• Most underrated player: “I thought Marvelle Harris (was underrated last year). There are a lot of similarities between he and Derrick Marks, and I think he’s a guy who could have a breakout year this year. I think he’s as good as anybody in the league, is a pro prospect and could have a special year.”


While Boise State getting healthy was a big factor in them getting hot in conference play, so was the emergence of Webb. In his first season in a Boise State uniform Webb averaged 11.2 points and 8.0 rebounds per game, shooting 55.2 percent from the field and 40.9 percent from three. A versatile offensive weapon at 6-foot-9, Webb could take off in 2015-16.


  • Marvelle Harris, Fresno State: The 6-foot-4 senior averaged 16.4 points, 5.0 rebounds, 3.8 assists and 2.0 steals per game last season.
  • Jalen Moore, Utah State: Moore’s added some weight to his frame after playing well enough to earn second team all-conference honors a season ago, and he could be in the Player of the Year conversation in 2015-16.
  • A.J. West, Nevada: One of the nation’s best rebounders, West grabbed 11.0 caroms per contest to go with 12.1 points and 2.6 blocks.
  • Josh Adams, Wyoming: Adams will have a lot on his plate with the Cowboys losing four starters from last season’s team. He averaged 12.8 points, 3.3 rebounds and 3.6 assists per game as a junior.


  • Stephen Zimmerman and Jaylen Poyser, UNLV
  • Skylar Spencer, San Diego State
  • Anthony Drmic, Boise State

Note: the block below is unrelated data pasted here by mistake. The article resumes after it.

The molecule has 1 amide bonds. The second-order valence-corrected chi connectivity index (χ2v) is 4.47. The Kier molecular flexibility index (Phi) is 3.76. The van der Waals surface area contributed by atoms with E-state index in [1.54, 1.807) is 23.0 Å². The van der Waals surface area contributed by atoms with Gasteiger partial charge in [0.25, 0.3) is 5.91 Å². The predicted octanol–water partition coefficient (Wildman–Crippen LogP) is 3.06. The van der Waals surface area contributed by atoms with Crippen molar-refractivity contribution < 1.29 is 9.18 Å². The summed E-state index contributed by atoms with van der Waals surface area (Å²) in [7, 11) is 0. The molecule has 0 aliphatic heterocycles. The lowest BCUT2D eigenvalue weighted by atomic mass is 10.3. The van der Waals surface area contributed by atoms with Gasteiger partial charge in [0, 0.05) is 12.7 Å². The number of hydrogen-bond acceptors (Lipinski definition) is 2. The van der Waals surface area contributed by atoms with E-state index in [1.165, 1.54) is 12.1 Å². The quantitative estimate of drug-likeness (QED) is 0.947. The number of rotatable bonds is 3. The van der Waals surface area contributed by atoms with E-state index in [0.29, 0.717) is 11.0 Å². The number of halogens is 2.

• Emmanuel Omogbo, Colorado State
  • Cullen Neal, New Mexico

BREAKOUT STAR: Malik Pope, San Diego State

After dealing with two major injuries on the tail end of his high school career, Pope showed some flashes of his array of skills as a freshman. The next step for the 6-foot-10 forward is consistency, which could come with a season spent working on his body and game as opposed to having to focus on rehab. If he can do that, SDSU has its feature scorer and Pope’s name will continue to circulate amongst those who put together mock drafts.


Rice is the clear choice here, given UNLV’s underachievement in recent years. While many choose to focus on UNLV’s lack of national success when airing their frustrations, consider this: since Rice took over in 2011 UNLV’s finished no higher than third in the Mountain West in any of the four seasons he’s been in charge. Expectations are high in Las Vegas, with UNLV having the talent to be a factor both within the conference and nationally. Anything less could spell trouble for Rice.

ON SELECTION SUNDAY WE’LL BE SAYING … : Are any of these teams capable of getting to the second weekend?

I’M MOST EXCITED ABOUT: Seeing if a player can step forward in the same manner that Derrick Marks did for Boise State last season.